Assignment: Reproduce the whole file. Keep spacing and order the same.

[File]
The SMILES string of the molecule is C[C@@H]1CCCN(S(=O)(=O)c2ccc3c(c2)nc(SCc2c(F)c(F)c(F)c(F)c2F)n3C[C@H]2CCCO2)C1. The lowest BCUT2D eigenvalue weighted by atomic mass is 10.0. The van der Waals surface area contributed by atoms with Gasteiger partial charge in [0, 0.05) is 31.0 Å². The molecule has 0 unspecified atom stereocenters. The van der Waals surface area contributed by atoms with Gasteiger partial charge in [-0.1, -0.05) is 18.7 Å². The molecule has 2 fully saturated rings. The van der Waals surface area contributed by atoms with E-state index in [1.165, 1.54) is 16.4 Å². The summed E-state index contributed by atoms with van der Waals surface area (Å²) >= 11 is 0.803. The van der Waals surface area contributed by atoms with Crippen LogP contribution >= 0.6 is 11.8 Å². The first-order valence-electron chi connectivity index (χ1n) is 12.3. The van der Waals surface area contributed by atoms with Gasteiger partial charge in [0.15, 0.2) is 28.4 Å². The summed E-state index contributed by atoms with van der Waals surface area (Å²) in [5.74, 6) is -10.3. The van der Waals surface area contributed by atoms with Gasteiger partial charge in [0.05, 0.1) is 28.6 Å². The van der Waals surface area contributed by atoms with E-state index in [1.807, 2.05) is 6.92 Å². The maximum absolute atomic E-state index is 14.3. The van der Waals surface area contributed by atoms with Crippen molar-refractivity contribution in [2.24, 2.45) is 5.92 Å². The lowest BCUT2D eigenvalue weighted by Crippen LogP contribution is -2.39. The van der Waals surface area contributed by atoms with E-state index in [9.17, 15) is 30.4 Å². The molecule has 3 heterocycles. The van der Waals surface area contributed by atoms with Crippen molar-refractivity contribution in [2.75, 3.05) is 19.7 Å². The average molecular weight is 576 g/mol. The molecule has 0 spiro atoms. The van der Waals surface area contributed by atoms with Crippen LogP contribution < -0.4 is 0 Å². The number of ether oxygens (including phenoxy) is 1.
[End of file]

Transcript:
The SMILES string of the molecule is C[C@@H]1CCCN(S(=O)(=O)c2ccc3c(c2)nc(SCc2c(F)c(F)c(F)c(F)c2F)n3C[C@H]2CCCO2)C1. The lowest BCUT2D eigenvalue weighted by atomic mass is 10.0. The van der Waals surface area contributed by atoms with Gasteiger partial charge in [0, 0.05) is 31.0 Å². The molecule has 0 unspecified atom stereocenters. The van der Waals surface area contributed by atoms with Gasteiger partial charge in [-0.1, -0.05) is 18.7 Å². The molecule has 2 fully saturated rings. The van der Waals surface area contributed by atoms with E-state index in [1.165, 1.54) is 16.4 Å². The summed E-state index contributed by atoms with van der Waals surface area (Å²) >= 11 is 0.803. The van der Waals surface area contributed by atoms with Crippen LogP contribution >= 0.6 is 11.8 Å². The first-order valence-electron chi connectivity index (χ1n) is 12.3. The van der Waals surface area contributed by atoms with Gasteiger partial charge in [0.15, 0.2) is 28.4 Å². The summed E-state index contributed by atoms with van der Waals surface area (Å²) in [5.74, 6) is -10.3. The van der Waals surface area contributed by atoms with Gasteiger partial charge in [0.05, 0.1) is 28.6 Å². The van der Waals surface area contributed by atoms with E-state index in [1.807, 2.05) is 6.92 Å². The maximum absolute atomic E-state index is 14.3. The van der Waals surface area contributed by atoms with Crippen molar-refractivity contribution in [2.24, 2.45) is 5.92 Å². The lowest BCUT2D eigenvalue weighted by Crippen LogP contribution is -2.39. The van der Waals surface area contributed by atoms with E-state index in [9.17, 15) is 30.4 Å². The molecule has 3 heterocycles. The van der Waals surface area contributed by atoms with Crippen molar-refractivity contribution in [2.75, 3.05) is 19.7 Å². The average molecular weight is 576 g/mol. The molecule has 0 spiro atoms. The van der Waals surface area contributed by atoms with Crippen LogP contribution < -0.4 is 0 Å². The number of ether oxygens (including phenoxy) is 1.